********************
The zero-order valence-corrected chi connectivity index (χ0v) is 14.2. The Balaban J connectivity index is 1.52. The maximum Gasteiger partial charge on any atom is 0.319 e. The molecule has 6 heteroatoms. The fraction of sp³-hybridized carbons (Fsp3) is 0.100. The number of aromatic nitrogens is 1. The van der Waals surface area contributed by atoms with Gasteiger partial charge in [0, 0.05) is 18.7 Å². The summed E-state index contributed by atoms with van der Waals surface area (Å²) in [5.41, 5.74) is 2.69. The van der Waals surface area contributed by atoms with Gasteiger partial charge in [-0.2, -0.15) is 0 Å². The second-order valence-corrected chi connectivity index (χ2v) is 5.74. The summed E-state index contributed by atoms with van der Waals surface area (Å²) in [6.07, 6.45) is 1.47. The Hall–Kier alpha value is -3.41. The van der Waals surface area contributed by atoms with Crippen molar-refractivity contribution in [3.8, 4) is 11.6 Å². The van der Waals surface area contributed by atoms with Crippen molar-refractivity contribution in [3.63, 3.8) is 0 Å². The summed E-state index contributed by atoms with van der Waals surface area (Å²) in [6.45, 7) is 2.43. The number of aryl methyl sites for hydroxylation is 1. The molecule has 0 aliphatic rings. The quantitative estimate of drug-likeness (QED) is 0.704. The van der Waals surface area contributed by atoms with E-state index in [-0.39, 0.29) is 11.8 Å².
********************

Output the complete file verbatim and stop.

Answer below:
The zero-order valence-corrected chi connectivity index (χ0v) is 14.2. The Balaban J connectivity index is 1.52. The maximum Gasteiger partial charge on any atom is 0.319 e. The molecule has 6 heteroatoms. The fraction of sp³-hybridized carbons (Fsp3) is 0.100. The number of aromatic nitrogens is 1. The van der Waals surface area contributed by atoms with Gasteiger partial charge in [0, 0.05) is 18.7 Å². The summed E-state index contributed by atoms with van der Waals surface area (Å²) in [5.41, 5.74) is 2.69. The van der Waals surface area contributed by atoms with Gasteiger partial charge in [-0.2, -0.15) is 0 Å². The second-order valence-corrected chi connectivity index (χ2v) is 5.74. The summed E-state index contributed by atoms with van der Waals surface area (Å²) in [6.07, 6.45) is 1.47. The Hall–Kier alpha value is -3.41. The van der Waals surface area contributed by atoms with Crippen molar-refractivity contribution in [3.8, 4) is 11.6 Å². The van der Waals surface area contributed by atoms with Crippen molar-refractivity contribution in [3.63, 3.8) is 0 Å². The summed E-state index contributed by atoms with van der Waals surface area (Å²) in [6.45, 7) is 2.43. The number of aryl methyl sites for hydroxylation is 1. The molecule has 0 aliphatic rings. The quantitative estimate of drug-likeness (QED) is 0.704. The van der Waals surface area contributed by atoms with E-state index in [-0.39, 0.29) is 11.8 Å².